Billionaire investor Leon Cooperman blasts the Reddit-trader revolution as 'baloney' — and says Warren, Sanders, and AOC shouldn't be deciding the market rules

Reuters/ Rick WilkingLeon Cooperman.
  • Billionaire Leon Cooperman said the idea of Reddit traders targeting the wealthy is “all baloney.”
  • The investor said market ethics have been weakening for a long time and the rules need to be followed.
  • “The last thing we need is Elizabeth Warren or Bernie Sanders or AOC getting involved in setting policy.”
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Leon Cooperman blasted the idea that the Reddit-trader rebellion was a battle between the wealthy and the poor.

“That’s all baloney, this persistent attack of the wealthy,” Cooperman said in a Bloomberg interview on Thursday. “America is a country that became great because people want to aspire to become wealthy.”

Cooperman transitioned his hedge fund Omega Advisors, which generated an annualized return of 12.4% since inception, into a family office in 2018.

The billionaire investor said market ethics have been on a decline for quite some time because rules aren’t being followed. Market-trading regulations already exist, and government overreach is not required, he said.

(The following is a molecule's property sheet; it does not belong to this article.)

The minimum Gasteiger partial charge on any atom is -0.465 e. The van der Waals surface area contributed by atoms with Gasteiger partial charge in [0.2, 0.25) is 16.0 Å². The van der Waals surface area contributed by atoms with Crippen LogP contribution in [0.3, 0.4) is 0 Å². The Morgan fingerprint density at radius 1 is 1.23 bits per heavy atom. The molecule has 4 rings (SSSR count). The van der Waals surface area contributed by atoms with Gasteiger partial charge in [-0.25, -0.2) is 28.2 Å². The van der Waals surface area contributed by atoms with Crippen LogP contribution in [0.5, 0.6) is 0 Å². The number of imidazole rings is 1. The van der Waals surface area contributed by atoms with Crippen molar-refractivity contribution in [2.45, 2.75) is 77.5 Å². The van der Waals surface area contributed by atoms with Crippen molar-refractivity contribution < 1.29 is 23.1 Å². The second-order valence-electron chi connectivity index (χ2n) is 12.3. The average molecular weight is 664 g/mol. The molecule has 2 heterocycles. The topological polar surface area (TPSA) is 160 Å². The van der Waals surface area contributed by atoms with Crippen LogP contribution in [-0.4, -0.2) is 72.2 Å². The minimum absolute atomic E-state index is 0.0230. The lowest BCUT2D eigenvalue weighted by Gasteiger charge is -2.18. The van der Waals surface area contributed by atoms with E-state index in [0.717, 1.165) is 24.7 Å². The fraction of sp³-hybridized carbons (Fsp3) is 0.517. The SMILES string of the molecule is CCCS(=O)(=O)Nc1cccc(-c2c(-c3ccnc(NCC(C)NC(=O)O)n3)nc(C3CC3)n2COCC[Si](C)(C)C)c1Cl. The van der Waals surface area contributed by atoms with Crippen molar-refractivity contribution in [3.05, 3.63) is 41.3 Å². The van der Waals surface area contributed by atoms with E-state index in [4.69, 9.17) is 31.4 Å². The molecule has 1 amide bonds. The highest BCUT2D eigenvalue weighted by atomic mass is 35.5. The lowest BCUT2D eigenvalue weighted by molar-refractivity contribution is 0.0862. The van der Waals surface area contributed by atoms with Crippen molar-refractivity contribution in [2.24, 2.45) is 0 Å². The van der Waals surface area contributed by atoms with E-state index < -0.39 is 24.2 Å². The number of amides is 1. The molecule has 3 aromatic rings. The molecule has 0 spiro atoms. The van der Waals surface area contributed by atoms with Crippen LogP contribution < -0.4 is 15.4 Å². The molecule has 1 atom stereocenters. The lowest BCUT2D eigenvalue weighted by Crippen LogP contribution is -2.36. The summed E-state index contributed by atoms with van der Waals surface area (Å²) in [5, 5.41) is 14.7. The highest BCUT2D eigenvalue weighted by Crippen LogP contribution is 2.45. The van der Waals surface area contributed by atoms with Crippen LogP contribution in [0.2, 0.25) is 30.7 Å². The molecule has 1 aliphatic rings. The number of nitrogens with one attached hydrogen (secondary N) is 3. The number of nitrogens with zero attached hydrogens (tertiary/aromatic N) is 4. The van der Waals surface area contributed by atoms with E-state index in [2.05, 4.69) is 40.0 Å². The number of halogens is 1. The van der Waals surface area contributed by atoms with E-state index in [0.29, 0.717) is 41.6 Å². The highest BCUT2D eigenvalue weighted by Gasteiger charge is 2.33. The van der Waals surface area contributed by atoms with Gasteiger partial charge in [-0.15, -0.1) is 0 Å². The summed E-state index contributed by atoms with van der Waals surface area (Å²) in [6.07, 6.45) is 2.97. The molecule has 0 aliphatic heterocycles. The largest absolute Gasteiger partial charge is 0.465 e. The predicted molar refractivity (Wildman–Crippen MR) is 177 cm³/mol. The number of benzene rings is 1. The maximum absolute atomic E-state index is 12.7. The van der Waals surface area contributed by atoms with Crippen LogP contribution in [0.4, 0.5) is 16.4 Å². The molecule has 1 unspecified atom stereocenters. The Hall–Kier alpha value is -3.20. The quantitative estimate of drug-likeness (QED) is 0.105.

“The last thing we need is Elizabeth Warren or Bernie Sanders or AOC getting involved in setting policy,” Cooperman said, referring to Rep. Alexandria Ocasio-Cortez. Sen. Warren and Rep. Ocasio-Cortez had earlier slammed hedge funds and investors for treating the stock market like a “casino,” calling for stricter regulation.

Cooperman’s remarks were made before Thursday’s Congressional hearing on GameStop, at which over 50 members of the House of Representatives grilled a group of CEOs. The House Financial Services Committee heard testimonies from the main players including Robinhood, Citadel Securities, Melvin Capital Management, and a member of Reddit’s Wall Street Bets forum, Keith Gill.

No huge revelations came out of the nearly 5-hour hearing about the GameStop stock bubble or the major players involved. It remains to be seen whether lawmakers will identify a common problem.

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